At that length the requirement of gravel alone (4 inches deep, 18 inches wide, and 110 feet long) came to about three tons. I ordered five tons, used up most of it, and then added another five tons when I realized I wanted to fill the cavity between the wall and the dirt with more gravel.

Everyone agreed that the gravel was the right material for the job. But the choice of material to sit on top of the gravel was subject of debate. I wanted to use natural fieldstone that matched the stone used in the external chimney on the side of the house. Others argued that the only material that would hold together year in and year out would be a system like Versa-lok, a manufactured stone that comes with a hole-to-slot pinning system that enables blocks to be dry stacked without the need for a frost footing. Sounds great, I admitted, and noted that you see it used at shopping malls and corporate centers. Not exactly right for a cottage at the lake. (And not cheap — I saw some website chats that priced the material at between $25 and $50 per square foot — my approximately 220 square feet of retaining wall could cost up to $10,000 or so.

All my challenges of course pale in comparison to a wall the entire length of the U.S.-Mexico border. There has already been an effort to build a barrier along parts of the border, and the experts already have argued about the best approach.

Only about 600 miles of border now have any kind of fence. Most of what now exists is known as “landing mat” fence, described by Popular Mechanics magazine in 2010 as “the oldest border fence still in use. Construction is corrugated steel, usually about 10 feet high” and the name comes from their former use as “portable touchdown pads for helicopters operating in Vietnam.”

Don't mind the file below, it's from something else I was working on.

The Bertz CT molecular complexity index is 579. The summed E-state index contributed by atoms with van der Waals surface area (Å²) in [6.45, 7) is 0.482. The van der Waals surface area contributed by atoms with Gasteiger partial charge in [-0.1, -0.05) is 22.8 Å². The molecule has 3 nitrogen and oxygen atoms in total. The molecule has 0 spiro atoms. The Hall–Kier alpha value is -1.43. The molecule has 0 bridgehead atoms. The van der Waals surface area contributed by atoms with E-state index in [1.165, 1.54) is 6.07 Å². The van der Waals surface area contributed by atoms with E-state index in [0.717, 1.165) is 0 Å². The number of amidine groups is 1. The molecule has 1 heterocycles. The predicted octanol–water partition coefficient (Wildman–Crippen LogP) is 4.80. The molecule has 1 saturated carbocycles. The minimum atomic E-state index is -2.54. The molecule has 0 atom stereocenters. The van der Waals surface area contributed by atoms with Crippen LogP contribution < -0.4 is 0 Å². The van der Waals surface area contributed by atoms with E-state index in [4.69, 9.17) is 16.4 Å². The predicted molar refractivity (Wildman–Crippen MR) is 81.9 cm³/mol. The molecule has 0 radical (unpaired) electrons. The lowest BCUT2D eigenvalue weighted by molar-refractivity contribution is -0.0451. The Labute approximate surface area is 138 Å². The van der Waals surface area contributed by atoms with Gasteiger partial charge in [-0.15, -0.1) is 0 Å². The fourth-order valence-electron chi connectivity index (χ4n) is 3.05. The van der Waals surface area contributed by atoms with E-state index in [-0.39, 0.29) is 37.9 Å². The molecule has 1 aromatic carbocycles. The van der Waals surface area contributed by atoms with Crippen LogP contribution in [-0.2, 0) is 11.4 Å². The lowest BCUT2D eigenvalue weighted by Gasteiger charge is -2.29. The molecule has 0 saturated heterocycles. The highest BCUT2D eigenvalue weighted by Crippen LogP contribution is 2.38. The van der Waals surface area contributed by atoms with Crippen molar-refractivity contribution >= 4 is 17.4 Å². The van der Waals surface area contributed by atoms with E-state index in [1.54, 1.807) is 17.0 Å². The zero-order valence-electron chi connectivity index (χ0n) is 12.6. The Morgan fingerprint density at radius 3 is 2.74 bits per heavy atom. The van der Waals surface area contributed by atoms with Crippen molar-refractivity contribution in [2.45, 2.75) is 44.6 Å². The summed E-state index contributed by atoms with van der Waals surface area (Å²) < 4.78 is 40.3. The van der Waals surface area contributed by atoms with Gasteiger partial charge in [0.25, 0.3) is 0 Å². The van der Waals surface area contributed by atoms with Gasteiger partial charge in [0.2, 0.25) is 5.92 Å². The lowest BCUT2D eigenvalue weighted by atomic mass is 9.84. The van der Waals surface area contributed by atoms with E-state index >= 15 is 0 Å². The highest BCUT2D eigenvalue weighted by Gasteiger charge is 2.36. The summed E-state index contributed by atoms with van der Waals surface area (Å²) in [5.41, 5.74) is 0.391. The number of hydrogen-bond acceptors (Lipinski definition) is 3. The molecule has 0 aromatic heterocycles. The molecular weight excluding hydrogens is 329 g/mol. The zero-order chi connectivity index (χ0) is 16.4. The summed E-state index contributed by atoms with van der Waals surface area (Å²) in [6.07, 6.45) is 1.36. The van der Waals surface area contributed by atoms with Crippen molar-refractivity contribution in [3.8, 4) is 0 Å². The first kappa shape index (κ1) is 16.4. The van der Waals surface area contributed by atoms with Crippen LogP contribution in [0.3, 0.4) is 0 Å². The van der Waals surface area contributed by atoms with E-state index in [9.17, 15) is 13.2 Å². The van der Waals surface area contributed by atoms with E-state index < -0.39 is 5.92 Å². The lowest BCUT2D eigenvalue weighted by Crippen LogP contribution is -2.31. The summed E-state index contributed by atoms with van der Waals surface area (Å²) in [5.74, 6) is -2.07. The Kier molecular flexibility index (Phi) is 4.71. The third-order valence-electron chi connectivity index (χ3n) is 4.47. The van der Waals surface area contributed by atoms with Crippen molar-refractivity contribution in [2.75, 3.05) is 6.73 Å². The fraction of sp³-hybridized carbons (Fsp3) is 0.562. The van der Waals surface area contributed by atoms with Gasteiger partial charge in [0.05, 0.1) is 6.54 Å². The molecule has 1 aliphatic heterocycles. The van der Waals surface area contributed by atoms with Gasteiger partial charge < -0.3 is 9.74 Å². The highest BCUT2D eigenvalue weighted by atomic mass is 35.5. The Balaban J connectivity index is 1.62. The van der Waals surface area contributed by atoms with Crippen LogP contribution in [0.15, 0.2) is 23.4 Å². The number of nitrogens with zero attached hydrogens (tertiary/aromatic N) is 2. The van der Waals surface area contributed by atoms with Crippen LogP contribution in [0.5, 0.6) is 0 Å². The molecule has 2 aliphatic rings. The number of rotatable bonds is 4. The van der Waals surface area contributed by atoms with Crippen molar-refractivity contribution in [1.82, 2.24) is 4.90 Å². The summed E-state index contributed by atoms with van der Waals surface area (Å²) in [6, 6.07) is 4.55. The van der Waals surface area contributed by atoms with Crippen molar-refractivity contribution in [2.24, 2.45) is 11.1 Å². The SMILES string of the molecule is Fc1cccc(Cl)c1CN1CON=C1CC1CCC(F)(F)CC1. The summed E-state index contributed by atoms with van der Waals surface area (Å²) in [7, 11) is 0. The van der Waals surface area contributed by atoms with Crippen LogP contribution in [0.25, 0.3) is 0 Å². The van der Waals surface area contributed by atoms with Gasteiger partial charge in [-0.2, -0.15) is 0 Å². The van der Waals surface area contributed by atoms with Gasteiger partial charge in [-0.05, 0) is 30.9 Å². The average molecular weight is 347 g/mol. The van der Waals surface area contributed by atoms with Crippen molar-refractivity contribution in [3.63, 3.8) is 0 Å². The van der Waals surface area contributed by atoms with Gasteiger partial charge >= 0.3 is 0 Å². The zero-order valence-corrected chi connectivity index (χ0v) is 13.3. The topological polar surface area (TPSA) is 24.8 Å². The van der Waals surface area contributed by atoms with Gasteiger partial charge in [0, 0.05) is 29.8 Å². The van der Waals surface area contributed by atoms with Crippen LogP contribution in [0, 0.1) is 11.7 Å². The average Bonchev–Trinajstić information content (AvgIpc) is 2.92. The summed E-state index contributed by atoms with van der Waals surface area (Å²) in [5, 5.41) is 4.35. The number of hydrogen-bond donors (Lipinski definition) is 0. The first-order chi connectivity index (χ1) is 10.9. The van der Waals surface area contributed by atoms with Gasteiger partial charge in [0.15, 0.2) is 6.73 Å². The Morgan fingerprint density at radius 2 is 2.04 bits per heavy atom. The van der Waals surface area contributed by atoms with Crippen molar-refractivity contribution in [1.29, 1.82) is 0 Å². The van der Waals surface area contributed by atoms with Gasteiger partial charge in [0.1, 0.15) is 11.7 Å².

The more desirable fence is double-layer fencing, but it is now in place along only 36 miles of border.

Trump promises not a fence but a wall, maybe 50 feet tall — so high it’s tough to climb up and not so easy to get down either. He mentioned that pre-cast concrete slabs could be used. Sure enough, some experts have disputed that, noting that the rugged terrain would pose expensive challenges for creating the proper footings.

Here’s my chance to offer some advice, based on my first hand knowledge. Consider using Versa-lok, since it wouldn’t require a deep footing and its manufacturer claims the interlocking system will support walls up to 50 feet or high. It will be pricey — based on that low-end $25 a square foot it might run nearly $7 million a mile.

That’s about what the Department of Homeland Security has estimated is the cost for the wire fencing currently being used. But the DHS estimate includes design, construction, construction oversight, real estate acquisition, environment planning, compliance and mitigation and contract support.”

My estimate is just for the cost of the Versa-lok. Maybe the Donald — he’s a builder, you know — can come up with an ingenious way to do it less expensively. Maybe he can save on labor. Maybe he knows a source of cheap labor, located not far from where he would build this great wall.

The next Republican presidential debate is Wednesday, September 16. Can’t wait.